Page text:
More on Inclusive Discourse in DH

While reading Rosenzweig and Fitzpatrick’s chapters this week, I was still pondering last week’s question: how can we make our discourse about DH more inclusive? Reading with this topic in mind, I thought of various possibilities to make DH more inclusive, two of which I will discuss here.

1. Fitzpatrick discussed briefly that digital or online scholarly texts have the possibility to be more than just text. For some reason, this example struck me. Despite reading Planned Obsolescence which is a text full of comments from others, I hadn’t envisioned an academic text online that would be much more than text, at least not one I would create. Suddenly I envisioned a text that could be full of interactive maps and images, like those we have discussed the past couple of weeks. Considering this epiphany (of sorts) in concert with inclusive discourse, I thought that these texts would not necessarily be “bigger, better, or faster” (to borrow from Annette) than traditional texts, but they would be new, original, and engaging. While the word new may not seem inclusive to some, at one time every theory was new and people did embrace them. Rather than running from the idea that DH is new, or trying to hide that it may be new I think we should consider the positive aspects of its newness and originality. We all know that “original work” is very important to scholars in the humanities (especially those like me who deal with “old” texts that have been studied before). Why not discuss the additional opportunities that DH provides for scholars to create original work? We can show how DH can be an extension of the already valuable work scholars are doing.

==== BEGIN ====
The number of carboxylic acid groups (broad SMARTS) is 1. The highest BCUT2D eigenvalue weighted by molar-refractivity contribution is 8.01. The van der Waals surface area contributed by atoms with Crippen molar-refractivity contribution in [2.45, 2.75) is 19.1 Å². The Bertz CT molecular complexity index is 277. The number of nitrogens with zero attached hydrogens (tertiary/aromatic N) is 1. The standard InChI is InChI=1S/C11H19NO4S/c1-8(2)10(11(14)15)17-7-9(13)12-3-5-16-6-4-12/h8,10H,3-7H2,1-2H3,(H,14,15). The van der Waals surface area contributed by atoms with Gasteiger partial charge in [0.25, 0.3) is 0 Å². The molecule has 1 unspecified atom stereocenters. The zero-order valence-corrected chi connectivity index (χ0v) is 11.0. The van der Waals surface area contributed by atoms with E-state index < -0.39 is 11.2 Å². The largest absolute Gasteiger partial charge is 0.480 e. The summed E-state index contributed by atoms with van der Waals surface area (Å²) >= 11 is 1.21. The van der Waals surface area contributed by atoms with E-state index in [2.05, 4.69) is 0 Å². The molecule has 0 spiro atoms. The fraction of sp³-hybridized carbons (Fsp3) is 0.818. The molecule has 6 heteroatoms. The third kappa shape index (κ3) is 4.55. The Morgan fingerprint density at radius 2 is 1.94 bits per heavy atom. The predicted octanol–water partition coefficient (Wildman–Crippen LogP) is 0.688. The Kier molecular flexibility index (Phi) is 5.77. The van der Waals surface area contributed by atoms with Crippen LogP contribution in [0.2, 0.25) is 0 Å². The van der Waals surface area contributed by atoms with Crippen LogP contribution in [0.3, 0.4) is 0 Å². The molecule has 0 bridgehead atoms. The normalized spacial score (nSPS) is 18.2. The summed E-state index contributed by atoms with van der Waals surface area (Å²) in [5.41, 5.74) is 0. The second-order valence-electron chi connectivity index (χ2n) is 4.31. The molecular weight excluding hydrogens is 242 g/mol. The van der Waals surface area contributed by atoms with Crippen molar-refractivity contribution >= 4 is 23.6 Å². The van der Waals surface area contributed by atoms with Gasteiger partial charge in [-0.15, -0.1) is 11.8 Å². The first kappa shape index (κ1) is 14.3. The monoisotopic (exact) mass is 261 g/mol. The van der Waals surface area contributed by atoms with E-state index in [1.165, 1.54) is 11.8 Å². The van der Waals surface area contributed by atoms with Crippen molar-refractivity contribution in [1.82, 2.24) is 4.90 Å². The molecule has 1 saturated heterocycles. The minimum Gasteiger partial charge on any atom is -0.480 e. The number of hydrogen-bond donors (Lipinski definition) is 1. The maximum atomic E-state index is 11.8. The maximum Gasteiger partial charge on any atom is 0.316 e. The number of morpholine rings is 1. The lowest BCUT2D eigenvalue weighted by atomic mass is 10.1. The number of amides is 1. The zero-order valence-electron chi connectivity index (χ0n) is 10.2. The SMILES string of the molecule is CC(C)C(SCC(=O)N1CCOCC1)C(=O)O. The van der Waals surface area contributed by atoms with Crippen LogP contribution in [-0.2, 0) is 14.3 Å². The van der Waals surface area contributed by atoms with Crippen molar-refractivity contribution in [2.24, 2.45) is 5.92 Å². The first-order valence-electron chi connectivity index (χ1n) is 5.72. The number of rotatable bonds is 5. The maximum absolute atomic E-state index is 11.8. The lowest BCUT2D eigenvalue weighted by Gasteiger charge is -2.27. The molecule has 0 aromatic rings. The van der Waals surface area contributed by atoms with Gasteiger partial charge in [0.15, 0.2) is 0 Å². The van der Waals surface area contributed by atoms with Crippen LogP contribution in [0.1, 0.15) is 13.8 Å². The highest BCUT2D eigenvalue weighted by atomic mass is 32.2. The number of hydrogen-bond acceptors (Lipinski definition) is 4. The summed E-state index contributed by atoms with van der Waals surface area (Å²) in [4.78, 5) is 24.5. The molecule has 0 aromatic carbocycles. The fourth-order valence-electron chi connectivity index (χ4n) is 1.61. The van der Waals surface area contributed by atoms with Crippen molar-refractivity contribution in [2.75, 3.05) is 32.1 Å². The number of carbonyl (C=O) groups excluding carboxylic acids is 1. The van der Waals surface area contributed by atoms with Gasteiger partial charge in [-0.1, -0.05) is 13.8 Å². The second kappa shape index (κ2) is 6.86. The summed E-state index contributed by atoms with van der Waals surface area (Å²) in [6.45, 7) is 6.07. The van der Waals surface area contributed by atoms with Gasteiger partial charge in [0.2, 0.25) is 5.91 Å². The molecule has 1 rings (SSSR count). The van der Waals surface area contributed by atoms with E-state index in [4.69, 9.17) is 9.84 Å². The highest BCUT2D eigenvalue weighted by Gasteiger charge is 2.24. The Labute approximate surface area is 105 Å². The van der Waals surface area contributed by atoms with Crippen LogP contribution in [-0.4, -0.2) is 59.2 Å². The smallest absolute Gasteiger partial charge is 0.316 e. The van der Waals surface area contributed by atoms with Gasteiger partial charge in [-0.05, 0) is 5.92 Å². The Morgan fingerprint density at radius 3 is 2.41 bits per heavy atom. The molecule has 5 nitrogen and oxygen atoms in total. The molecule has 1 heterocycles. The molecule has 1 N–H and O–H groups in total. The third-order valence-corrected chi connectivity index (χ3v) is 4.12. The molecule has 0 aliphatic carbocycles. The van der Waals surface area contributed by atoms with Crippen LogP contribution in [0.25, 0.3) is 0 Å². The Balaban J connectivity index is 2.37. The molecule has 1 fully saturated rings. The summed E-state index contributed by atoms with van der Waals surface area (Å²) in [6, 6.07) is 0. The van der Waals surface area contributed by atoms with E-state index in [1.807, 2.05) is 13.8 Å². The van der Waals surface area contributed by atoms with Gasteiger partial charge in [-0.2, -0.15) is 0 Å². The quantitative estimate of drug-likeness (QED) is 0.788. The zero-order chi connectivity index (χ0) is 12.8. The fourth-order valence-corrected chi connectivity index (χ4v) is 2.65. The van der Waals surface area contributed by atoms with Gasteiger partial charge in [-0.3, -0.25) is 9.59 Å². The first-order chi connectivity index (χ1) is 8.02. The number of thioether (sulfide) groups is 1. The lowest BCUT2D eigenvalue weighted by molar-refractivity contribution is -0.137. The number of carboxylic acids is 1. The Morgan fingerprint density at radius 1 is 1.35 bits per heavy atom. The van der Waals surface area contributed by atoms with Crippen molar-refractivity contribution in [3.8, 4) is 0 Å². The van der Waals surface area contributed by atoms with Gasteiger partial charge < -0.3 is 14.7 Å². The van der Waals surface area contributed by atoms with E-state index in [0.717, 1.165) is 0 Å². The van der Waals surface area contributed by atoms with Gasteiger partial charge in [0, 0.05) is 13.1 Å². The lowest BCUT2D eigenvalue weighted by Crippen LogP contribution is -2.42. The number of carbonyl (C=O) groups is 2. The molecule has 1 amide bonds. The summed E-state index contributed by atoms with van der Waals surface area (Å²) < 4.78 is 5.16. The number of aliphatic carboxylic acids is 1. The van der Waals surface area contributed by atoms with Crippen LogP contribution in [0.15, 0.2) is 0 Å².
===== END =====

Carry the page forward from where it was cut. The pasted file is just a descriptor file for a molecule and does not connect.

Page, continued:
2. The second aspect of both Rosenzweig and Fitzpatrick’s chapters that made me reconsider inclusive discourse was their insistence on the important social aspects of DH. Namely, that DH relies on social networks for sustainability. As scholars, we are already part of social networks based around similar interests, an aspect of our professions that many scholars enjoy. In fact, in many ways this social network is vital to the traditional way we perform scholarship. The traditional method of reviewing the literature on your topic, citing your sources, and performing peer review of an article are all ways in which we perform in this social network on a routine basis. Since scholars are already familiar and comfortable with such functions of the social network, it is not such a stretch to explain how DH can be part of this already existing network.